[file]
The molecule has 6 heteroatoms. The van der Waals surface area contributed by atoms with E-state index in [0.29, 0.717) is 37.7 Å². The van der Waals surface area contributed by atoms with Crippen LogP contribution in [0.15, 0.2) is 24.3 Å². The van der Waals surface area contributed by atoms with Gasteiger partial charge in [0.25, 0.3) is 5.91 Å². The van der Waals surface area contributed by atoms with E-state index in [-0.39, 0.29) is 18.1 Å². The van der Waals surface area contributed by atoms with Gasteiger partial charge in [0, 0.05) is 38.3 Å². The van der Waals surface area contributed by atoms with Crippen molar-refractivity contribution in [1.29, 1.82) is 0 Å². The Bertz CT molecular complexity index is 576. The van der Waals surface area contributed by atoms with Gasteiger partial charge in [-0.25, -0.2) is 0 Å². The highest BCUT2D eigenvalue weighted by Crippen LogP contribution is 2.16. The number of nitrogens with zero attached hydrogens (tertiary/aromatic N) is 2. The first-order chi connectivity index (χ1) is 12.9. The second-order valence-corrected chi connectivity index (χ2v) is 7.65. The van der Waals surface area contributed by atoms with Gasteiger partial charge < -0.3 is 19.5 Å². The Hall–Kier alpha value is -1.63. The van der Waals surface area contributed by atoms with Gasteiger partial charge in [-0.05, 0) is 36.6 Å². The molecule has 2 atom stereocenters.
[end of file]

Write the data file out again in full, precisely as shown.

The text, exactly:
The molecule has 6 heteroatoms. The van der Waals surface area contributed by atoms with E-state index in [0.29, 0.717) is 37.7 Å². The van der Waals surface area contributed by atoms with Crippen LogP contribution in [0.15, 0.2) is 24.3 Å². The van der Waals surface area contributed by atoms with Gasteiger partial charge in [0.25, 0.3) is 5.91 Å². The van der Waals surface area contributed by atoms with E-state index in [-0.39, 0.29) is 18.1 Å². The van der Waals surface area contributed by atoms with Gasteiger partial charge in [0, 0.05) is 38.3 Å². The van der Waals surface area contributed by atoms with Crippen molar-refractivity contribution in [1.29, 1.82) is 0 Å². The Bertz CT molecular complexity index is 576. The van der Waals surface area contributed by atoms with Gasteiger partial charge in [-0.25, -0.2) is 0 Å². The highest BCUT2D eigenvalue weighted by Crippen LogP contribution is 2.16. The number of nitrogens with zero attached hydrogens (tertiary/aromatic N) is 2. The first-order chi connectivity index (χ1) is 12.9. The second-order valence-corrected chi connectivity index (χ2v) is 7.65. The van der Waals surface area contributed by atoms with Gasteiger partial charge < -0.3 is 19.5 Å². The Hall–Kier alpha value is -1.63. The van der Waals surface area contributed by atoms with Gasteiger partial charge in [-0.05, 0) is 36.6 Å². The molecule has 2 atom stereocenters.